Quality and safety

Tracking outcomes to ensure the highest quality care

Each day UW Health commits to providing our patients with safe, quality health care helping them stay healthy and returning them to wellness if they become ill.
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Safety data

We measure to maintain excellency

The safety of our patients is a top priority and UW Health has been at the forefront of a number of patient safety initiatives.

What does UW Health safety data show?

How well does UW Health deliver the basics of good care. This includes how well our doctors communicate with our patients and how easy it is to access our services.

How well does UW Health do in helping our patients avoid illness and stay healthy. This includes screenings for disease and health problems, immunizations and other services geared towards healthy living.

How well do we do in helping our patients recover when they are sick or injured. This includes treatment, follow-up care, patient experiences and how happy they are with the care they received.

Does UW Health help our patients with ongoing, chronic conditions take care of themselves, control their symptoms, avoid complications and manage their daily activities.

How well does UW Health care for people and their families with terminal illness. This includes palliative care/end-of-life care, pain management, spiritual care and support for caregivers.

Safety measures

Medication use in hospitals and health systems is highly complex and often involves many distinct steps. Each of these steps offers a possibility for error or patient harm. To reduce the opportunity for medication errors, UW Health has the following systems in place:

  • We use a robotic barcode on each medication to eliminate errors

  • UW Health uses AcuDose medication storage units on our inpatient units. These are highly secure medication dispensing cabinets with limited access. In addition, when medication stock becomes low, an automatic notification is sent to the pharmacy.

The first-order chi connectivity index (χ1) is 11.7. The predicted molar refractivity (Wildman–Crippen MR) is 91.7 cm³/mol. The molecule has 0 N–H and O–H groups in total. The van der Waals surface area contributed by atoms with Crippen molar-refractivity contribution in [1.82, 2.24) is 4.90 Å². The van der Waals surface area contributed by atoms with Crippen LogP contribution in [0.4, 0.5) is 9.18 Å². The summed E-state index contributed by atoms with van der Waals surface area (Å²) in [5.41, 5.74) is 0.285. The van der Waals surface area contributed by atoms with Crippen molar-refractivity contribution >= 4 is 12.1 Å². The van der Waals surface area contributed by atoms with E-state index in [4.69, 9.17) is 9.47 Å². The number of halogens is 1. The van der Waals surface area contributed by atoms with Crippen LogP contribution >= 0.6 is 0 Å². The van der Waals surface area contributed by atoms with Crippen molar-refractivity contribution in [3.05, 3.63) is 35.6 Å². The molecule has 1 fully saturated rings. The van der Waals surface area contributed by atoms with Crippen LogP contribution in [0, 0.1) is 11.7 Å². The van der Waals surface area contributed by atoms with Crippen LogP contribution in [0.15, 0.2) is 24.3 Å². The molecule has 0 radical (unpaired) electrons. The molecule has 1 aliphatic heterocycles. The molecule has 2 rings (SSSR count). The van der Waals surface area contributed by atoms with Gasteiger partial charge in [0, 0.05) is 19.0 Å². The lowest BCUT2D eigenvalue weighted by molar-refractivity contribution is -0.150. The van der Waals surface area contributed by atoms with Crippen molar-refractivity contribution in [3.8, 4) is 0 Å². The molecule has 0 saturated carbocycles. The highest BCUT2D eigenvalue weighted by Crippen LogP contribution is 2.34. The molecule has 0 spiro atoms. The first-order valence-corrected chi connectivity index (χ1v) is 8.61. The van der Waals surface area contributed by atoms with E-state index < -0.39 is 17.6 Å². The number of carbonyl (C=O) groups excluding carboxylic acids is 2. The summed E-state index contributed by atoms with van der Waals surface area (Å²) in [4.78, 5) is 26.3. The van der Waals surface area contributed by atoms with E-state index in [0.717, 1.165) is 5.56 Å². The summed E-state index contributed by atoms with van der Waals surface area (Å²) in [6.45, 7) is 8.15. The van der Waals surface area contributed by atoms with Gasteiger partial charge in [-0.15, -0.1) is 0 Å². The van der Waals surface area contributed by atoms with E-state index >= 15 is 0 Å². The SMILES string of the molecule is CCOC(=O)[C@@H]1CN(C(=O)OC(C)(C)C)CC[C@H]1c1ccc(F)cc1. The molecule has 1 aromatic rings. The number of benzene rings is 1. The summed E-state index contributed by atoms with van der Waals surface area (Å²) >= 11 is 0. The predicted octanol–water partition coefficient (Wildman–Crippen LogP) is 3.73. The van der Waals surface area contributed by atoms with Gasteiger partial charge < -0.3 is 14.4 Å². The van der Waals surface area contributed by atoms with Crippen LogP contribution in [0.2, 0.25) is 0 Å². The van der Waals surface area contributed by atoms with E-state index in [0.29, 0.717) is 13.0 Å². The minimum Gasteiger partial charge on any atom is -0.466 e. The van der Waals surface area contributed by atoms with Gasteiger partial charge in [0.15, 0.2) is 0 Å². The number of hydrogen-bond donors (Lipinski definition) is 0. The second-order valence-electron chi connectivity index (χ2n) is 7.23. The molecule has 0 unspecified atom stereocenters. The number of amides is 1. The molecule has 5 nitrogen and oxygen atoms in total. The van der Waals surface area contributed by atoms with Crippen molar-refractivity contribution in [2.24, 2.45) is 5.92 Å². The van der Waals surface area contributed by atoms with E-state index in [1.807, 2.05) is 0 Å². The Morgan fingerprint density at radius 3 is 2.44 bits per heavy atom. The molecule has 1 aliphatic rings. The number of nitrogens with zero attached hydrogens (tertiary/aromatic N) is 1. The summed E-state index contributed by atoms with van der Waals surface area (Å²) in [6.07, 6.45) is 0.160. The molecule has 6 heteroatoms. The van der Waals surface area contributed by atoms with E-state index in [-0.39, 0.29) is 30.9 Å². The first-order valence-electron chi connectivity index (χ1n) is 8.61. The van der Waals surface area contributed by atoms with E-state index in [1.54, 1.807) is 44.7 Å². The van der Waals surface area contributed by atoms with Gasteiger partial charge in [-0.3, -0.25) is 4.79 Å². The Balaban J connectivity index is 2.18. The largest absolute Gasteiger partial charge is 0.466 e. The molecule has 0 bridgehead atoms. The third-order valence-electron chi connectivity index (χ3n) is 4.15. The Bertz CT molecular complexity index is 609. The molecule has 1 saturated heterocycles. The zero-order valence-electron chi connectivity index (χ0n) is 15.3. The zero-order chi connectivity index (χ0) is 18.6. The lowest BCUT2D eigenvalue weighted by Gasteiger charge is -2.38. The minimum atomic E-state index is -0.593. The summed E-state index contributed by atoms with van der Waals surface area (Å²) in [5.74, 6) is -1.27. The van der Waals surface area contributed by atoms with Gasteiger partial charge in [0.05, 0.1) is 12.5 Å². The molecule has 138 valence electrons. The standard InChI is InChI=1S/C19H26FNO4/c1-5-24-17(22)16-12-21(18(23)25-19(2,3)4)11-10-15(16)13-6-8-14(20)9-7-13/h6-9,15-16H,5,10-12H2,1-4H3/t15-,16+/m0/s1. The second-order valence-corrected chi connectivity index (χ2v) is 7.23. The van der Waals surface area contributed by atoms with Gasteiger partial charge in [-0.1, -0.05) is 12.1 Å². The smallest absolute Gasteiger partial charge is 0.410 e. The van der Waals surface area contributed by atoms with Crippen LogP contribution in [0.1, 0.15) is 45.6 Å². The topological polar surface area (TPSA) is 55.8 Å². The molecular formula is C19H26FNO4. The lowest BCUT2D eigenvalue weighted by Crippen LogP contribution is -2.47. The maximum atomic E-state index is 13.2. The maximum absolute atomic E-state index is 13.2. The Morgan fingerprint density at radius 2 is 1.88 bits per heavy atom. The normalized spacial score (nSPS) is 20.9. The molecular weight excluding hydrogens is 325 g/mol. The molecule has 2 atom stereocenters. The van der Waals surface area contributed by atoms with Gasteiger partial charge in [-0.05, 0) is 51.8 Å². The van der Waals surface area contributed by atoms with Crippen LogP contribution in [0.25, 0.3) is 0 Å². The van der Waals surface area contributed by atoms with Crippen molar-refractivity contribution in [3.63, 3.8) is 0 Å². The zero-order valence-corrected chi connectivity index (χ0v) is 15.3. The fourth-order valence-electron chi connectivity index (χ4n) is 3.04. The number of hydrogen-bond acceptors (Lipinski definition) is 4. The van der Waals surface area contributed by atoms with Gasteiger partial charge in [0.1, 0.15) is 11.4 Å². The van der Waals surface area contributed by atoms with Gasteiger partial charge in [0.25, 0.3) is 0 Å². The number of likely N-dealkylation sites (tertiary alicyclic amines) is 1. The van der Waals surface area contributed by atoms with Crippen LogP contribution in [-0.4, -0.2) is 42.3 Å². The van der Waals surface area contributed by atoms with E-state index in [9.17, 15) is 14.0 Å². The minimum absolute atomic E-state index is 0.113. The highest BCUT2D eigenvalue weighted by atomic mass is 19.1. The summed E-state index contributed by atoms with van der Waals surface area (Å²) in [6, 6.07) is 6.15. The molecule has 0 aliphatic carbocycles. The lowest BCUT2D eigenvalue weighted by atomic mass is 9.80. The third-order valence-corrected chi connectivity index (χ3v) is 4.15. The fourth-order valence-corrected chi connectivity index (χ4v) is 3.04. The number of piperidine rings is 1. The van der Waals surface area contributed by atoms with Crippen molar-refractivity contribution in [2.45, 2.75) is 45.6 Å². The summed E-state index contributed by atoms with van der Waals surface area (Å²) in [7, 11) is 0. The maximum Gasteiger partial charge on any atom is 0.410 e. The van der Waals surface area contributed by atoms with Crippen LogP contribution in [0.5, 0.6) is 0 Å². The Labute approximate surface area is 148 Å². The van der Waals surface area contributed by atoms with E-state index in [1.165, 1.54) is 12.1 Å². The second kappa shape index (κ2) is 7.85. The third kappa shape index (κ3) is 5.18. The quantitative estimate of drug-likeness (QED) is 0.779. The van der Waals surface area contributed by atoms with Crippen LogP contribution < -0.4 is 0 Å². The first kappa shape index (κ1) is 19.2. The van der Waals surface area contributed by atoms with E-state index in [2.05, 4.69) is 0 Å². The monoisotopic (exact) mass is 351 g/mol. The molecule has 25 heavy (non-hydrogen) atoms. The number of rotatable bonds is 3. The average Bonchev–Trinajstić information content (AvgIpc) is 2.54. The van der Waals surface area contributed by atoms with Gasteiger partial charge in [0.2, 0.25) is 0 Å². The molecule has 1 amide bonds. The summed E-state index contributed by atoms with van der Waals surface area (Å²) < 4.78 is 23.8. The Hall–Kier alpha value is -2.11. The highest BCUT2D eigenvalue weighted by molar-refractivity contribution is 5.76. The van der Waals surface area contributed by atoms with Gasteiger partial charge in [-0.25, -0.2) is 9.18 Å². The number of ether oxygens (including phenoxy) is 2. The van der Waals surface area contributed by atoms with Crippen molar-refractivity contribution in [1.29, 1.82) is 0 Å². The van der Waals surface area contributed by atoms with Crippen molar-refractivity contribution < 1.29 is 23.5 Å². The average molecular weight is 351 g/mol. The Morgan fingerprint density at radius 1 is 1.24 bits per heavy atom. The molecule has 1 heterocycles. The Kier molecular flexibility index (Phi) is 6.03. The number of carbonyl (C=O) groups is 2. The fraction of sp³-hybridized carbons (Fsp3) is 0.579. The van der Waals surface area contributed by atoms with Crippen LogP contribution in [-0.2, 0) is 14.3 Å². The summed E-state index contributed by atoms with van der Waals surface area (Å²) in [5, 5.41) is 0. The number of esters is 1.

• When a patient is admitted to the hospital, they are issued a barcode wristband. Before any medication is given, the armband and the medication will be scanned to confirm the correct patient is being given the correct dose.

  • “Smart” intravenous infusion pumps are used throughout our hospitals to prevent medication infusion. These pumps have safeguard measures built into the pumps to alert the provider if the dose is incorrect.

Patient falls are among the most common injury reported in hospitals across the country. UW Health is committed to making patient stays safe for everyone by:

  • Equipping all patient bed with exit alarms to alert nursing staff

  • Educating our staff and patients and families on the importance of asking for assistance

The responsibility to keep our patient’s safe belongs to all of our staff and physicians. Each year UW Health employees are given a Culture of Safety survey. The results of this survey that are focused on overall safety, teamwork and communication are then used to make improvements where needed.

We are proud of the excellent nursing care we provide our patients and their families. We are always evaluating the number of nurses we have compared to the number of patients to ensure the best individual patient care.

Conditions and quality measures

Our commitment to quality

UW Health's commitment to quality and patient safety includes providing patients with important information about the quality of the care we provide.

We compare UW Health care to national averages for four common, important conditions: heart attack, heart failure, stroke and pneumonia. For each condition we consider:

  • Patient mortality — The percentage of patients who die within 30 days of being admitted to the hospital.

  • Hospital readmission — The percentage of patients who need to be readmitted to the hospital within 30 days of being released from the hospital.

Conditions and quality measures

Most heart attacks are caused by a blood clot that blocks one of the coronary arteries. The coronary arteries bring blood and oxygen to the heart. If the blood flow is blocked, the heart starves for oxygen and heart cells die.

How is UW Health doing?

  • UW Health's patient mortality percentage is 14, slightly lower than the national average of 14.2 percent.